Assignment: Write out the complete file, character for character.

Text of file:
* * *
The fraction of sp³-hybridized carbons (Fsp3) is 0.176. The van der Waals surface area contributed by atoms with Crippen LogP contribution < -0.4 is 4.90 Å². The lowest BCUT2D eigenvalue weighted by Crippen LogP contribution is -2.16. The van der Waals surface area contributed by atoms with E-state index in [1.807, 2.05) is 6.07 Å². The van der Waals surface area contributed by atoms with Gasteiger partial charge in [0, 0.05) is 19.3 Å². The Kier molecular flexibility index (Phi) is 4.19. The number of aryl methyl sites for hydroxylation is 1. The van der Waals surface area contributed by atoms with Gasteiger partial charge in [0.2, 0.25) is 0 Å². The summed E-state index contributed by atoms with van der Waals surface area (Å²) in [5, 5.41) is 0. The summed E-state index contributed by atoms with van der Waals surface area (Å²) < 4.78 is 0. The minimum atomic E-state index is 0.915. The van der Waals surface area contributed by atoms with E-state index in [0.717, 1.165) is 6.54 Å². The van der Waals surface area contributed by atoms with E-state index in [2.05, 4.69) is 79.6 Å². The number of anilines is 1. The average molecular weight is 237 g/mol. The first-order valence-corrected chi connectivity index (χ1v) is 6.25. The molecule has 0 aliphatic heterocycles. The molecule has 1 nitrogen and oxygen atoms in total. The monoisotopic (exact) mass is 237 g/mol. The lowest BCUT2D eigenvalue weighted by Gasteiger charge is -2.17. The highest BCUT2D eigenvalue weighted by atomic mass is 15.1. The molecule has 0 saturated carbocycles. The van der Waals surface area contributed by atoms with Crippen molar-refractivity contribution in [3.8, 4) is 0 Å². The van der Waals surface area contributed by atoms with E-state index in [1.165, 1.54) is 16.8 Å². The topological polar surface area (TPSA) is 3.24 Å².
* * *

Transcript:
The fraction of sp³-hybridized carbons (Fsp3) is 0.176. The van der Waals surface area contributed by atoms with Crippen LogP contribution < -0.4 is 4.90 Å². The lowest BCUT2D eigenvalue weighted by Crippen LogP contribution is -2.16. The van der Waals surface area contributed by atoms with E-state index in [1.807, 2.05) is 6.07 Å². The van der Waals surface area contributed by atoms with Gasteiger partial charge in [0, 0.05) is 19.3 Å². The Kier molecular flexibility index (Phi) is 4.19. The number of aryl methyl sites for hydroxylation is 1. The van der Waals surface area contributed by atoms with Gasteiger partial charge in [0.2, 0.25) is 0 Å². The summed E-state index contributed by atoms with van der Waals surface area (Å²) in [5, 5.41) is 0. The summed E-state index contributed by atoms with van der Waals surface area (Å²) < 4.78 is 0. The minimum atomic E-state index is 0.915. The van der Waals surface area contributed by atoms with E-state index in [0.717, 1.165) is 6.54 Å². The van der Waals surface area contributed by atoms with E-state index in [2.05, 4.69) is 79.6 Å². The number of anilines is 1. The average molecular weight is 237 g/mol. The first-order valence-corrected chi connectivity index (χ1v) is 6.25. The molecule has 0 aliphatic heterocycles. The molecule has 1 nitrogen and oxygen atoms in total. The monoisotopic (exact) mass is 237 g/mol. The lowest BCUT2D eigenvalue weighted by Gasteiger charge is -2.17. The highest BCUT2D eigenvalue weighted by atomic mass is 15.1. The molecule has 0 saturated carbocycles. The van der Waals surface area contributed by atoms with Crippen molar-refractivity contribution in [3.8, 4) is 0 Å². The van der Waals surface area contributed by atoms with E-state index in [1.165, 1.54) is 16.8 Å². The topological polar surface area (TPSA) is 3.24 Å².